In addition, working with its factories, the company established new parameters regarding time frames during which it could make adjustments to orders. As such, Brown Shoe's communication with its suppliers has become much more frequent, with inseason adjustments routinely made to incoming factory orders.
    Better forecasting = shorter lead times
    Forecasts can now be created based on just a few weeks of selling at retail. "For new products, we can quickly make adjustments to the original expectation based on consumer preferences," says Boschert.
    Brown Shoe has had success with forecasting sizes as well, with lead time reduced by about 50 days for core items selling at Famous Footwear. "For every style and color of footwear we have, we typically have 12 to18 sizes, so forecasting is imposed on the sizes," Boschert says. Forecast accuracy is running around 80 percent 13 weeks into the future, a critical timeframe because that is when the factory needs to cut sizes.
    "We use the forecast to stage materials for some core items. By doing so, we are able to delay the point in time when the factory cuts sizes, so we have a better idea of what sizes are being consumed at retail," says Boschert.
    The solution is also used to forecast consumer demand for department store customers including Macy's and Dillard's, but currently this information is only used to provide guidance to Brown Shoe's internal sales force. "Also, for department stores, we are forecasting at the item/color level, and have not begun to forecast by size as we are doing for Famous Footwear," says Boschert.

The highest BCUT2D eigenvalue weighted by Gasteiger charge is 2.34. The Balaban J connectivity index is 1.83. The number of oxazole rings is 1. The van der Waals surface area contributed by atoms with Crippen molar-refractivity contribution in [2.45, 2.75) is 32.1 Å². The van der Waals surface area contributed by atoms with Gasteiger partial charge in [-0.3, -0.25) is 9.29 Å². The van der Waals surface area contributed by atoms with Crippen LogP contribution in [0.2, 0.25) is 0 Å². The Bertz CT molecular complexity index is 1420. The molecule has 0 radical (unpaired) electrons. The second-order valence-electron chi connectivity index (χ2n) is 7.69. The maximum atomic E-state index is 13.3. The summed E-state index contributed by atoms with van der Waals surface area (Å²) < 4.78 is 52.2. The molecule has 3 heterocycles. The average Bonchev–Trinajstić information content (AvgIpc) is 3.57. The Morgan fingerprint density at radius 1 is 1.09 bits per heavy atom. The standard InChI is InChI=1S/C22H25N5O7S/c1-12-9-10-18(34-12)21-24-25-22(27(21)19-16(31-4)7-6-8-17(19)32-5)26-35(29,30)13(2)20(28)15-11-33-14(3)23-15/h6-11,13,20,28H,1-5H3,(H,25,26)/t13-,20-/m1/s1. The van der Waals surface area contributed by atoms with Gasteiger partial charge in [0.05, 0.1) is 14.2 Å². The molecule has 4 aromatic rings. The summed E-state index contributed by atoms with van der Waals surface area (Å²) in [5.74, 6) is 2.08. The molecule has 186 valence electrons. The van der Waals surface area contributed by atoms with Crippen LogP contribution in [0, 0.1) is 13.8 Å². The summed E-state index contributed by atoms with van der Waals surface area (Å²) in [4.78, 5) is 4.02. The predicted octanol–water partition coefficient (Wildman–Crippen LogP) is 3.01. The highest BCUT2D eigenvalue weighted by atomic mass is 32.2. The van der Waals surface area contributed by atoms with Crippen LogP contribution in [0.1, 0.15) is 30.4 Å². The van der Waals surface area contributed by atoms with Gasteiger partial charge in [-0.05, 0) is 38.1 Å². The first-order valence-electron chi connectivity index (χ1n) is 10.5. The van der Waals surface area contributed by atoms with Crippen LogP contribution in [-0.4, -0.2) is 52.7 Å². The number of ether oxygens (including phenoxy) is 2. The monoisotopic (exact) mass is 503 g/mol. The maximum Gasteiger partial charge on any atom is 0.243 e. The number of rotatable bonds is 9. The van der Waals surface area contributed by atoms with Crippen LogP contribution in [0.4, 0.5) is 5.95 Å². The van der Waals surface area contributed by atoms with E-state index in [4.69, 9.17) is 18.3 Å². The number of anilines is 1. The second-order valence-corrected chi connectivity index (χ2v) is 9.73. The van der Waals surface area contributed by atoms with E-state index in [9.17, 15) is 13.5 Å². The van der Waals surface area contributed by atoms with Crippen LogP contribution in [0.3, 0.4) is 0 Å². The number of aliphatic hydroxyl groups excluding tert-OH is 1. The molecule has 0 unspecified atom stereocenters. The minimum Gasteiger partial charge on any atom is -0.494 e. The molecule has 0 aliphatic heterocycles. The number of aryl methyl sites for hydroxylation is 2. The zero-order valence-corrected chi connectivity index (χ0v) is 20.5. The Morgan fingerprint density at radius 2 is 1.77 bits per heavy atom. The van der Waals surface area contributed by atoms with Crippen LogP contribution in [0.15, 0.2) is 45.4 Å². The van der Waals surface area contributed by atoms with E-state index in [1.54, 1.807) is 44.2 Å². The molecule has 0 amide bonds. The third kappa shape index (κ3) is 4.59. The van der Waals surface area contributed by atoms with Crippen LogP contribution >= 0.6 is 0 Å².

System is tweaked
    Shortly after the new system went live, the number of periods of demand used to calculate forecasts was adjusted. "We noticed that the first week or two of selling at retail can be misleading, and that you need three to four weeks of selling in the number of stores you expect to be in to calculate a reasonable forecast," says Boschert. "Otherwise, you are not calculating the forecast based on the correct information."
    Adjustments can also be made to baseline demand. By using attribute-based forecasting -grouping items by similar traits - predictable seasonal profiles are created which are then used to forecast individual items and sizes.
    "If we see a trend, we can get the item back on track based on the most recent consumer demand," says Boschert. For example, last year Famous Footwear enjoyed significant growth in its women's casual clog category, and this data was used to forecast consumer demand for shoes in this category.
    The firm plans to upgrade to Logility's web-based version 7.5 within the next six months, with the end goal of increasing productivity and viewing information faster and more completely. Forecasts for specialty retailers and the company's e-commerce site,, are not currently
    The firm plans to upgrade to Logility's web-based version 7.5 within the next six months, with the end goal of increasing productivity and viewing information faster and more completely. Forecasts for specialty retailers and the company's e-commerce site,, are not currently being utilized, but this is a possibility for the future.
    Continued increased collaboration between retailer and supplier will ultimately benefit Brown Shoe's consumer, says Minnix. "A more streamlined supply chain enables us to deliver trend-right shoes closer to season, so shoppers can always find the latest fashion," he says.   Apparel
    This ad will auto-close in 10 seconds